Employee Harassment - Nonsexual

     Federal court in N.Y. concludes that two sheriff's investigators stated a valid equal protection claim that superiors spied on their families, subjected them to unusual scrutiny, denied them overtime, assigned unfavorable work assignments, attempted to have them disciplined and discharged, and filed false criminal charges against them. Deal v. Seneca County, #07-CV-6497, 2008 U.S. Dist. Lexis 37846 (W.D.N.Y.).

FLSA - 7K Exemption

     Philadelphia's fire dept. paramedics who are assigned to ambulances do not have a responsibility for fire suppression activities and are not exempted from the overtime provisions of the FLSA. Lawrence v. City of Philadelphia, #06-4564, 2008 U.S. App. Lexis 11311, 13 WH Cases2d 1089 (3rd Cir.).

Family, Medical & Personal Leave

     Arbitrator holds that management did not violate the bargaining agreement by denying a correctional officer leave without pay to attend an eight-week certification program for employment as municipal police officer. Although the CBA provided that "employees who request leave for correctional-related educational purposes shall be granted leave without pay for such purposes," the curriculum would not have advanced his knowledge of corrections and the grievant intended to pursue employment as police officer. County of Erie, Penna. and SEIU L-668, 124 LA (BNA) 1733 (Dean, 2008).

First Amendment Related

     First Circuit rejects a civil rights claim filed by a police officer who alleged that his superiors violated his First Amendment and due process rights when he was assigned to new job duties, purportedly in retaliation for filing a lawsuit against them in a local court. The right to file lawsuits is not an absolute First Amendment right and his suit for labor harassment" suit did not address a matter of public concern. Rosado-Quinones v. Toledo, #07-1425, 2008 U.S. App. Lexis 11835 (1st Cir.).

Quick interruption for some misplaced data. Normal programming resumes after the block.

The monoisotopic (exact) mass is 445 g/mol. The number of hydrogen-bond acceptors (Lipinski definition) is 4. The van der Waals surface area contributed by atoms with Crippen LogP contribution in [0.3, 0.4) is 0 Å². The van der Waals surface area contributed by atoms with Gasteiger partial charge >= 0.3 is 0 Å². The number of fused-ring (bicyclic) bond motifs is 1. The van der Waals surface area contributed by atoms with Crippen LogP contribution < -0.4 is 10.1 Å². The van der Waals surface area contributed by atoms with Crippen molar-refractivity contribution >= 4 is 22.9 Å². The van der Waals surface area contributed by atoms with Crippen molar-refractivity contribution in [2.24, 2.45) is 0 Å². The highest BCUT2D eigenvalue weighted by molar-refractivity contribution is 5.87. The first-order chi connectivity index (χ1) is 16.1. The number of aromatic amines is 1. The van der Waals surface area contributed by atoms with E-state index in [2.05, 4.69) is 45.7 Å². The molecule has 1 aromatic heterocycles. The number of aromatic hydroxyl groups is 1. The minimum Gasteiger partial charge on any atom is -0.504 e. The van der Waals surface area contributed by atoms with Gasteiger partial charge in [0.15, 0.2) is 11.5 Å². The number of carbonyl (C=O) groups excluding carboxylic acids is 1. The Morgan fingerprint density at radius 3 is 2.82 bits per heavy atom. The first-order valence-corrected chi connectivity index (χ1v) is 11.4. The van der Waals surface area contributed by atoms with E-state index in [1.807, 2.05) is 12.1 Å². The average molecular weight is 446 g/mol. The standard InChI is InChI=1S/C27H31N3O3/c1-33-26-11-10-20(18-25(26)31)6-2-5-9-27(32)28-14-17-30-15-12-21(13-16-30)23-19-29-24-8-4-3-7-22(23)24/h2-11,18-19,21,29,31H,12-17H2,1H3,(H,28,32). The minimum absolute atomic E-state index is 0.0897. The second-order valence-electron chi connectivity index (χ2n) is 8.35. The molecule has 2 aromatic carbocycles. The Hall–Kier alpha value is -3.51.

Handicap Laws / Abilities Discrimination - Accommodation - General

     Federal appeals court sustains a judgment for a former state investigator, who suffered from asthma and sarcoidosis. Management had failed to accommodate her reasonable request to change offices to a more suitable environment that would lessen her symptoms. There was evidence that her cold office exacerbated the her illness. Benaugh v. Ohio Civil Rts. Cmsn., #07-3825, 2008 U.S. App. Lexis 10985 (6th Cir.).

Handicap Laws/Abilities Discrimination - Specific Disabilities

Fifth Circuit rejects an ADA claim raised by a former corrections officer who developed traumatic mydriasis and photophobia (extreme sensitivity to sunlight) after an inmate assault. He is not disabled because he is able to see out of his injured eye, he continued to work as officer for nine months after assault, and passed vision tests for a driver's license. Watson v. Texas Youth Cmsn., #07-50295, 2008 U.S. App. Lexis 5468, 10 AD Cases (BNA) 1019 (5th Cir.).

Injuries to Applicants & Trainees

     Fourth Circuit rejects a wrongful death suit filed by the parents of a firefighter trainee. Due process does not impose a duty on municipalities to provide their employees with a safe workplace or to warn them against risks of harm. Waybright v. Fredrick Co. Dept. of Fire & Res. Serv., #07-1289, 2008 U.S. App. Lexis 11755 (4th Cir.).

Privacy Rights

     Federal court dismisses privacy lawsuit filed by a federal employee, who claimed a back injury, and was videotaped by contract investigators while lifting heavy boxes into his pickup truck. Because the taping occurred while outdoors and adjacent to a public road, the employee lacked a reasonable expectation of privacy. Ryan v. Whitehurst, #SA-07-CA-723, 2008 U.S. Dist. Lexis 36432 (W.D. Tex.).

Psychological Exams and Standards
     - Fitness for Continued Duty or a Return to Active Duty

     Federal court grants a summary judgment to the city in an action where a woman officer claimed that the city retaliated against her for filing a prior lawsuit by asking her to submit to a fitness for duty examination when she had no record of deficient performance. Her appointment with a psychologist was voluntary and management took no action as a result of her visit, even though the psychologist found her unfit for duty. Semsroth v. City of Wichita, #06-2376, 2008 U.S. Dist. Lexis 35379 (D. Kan.).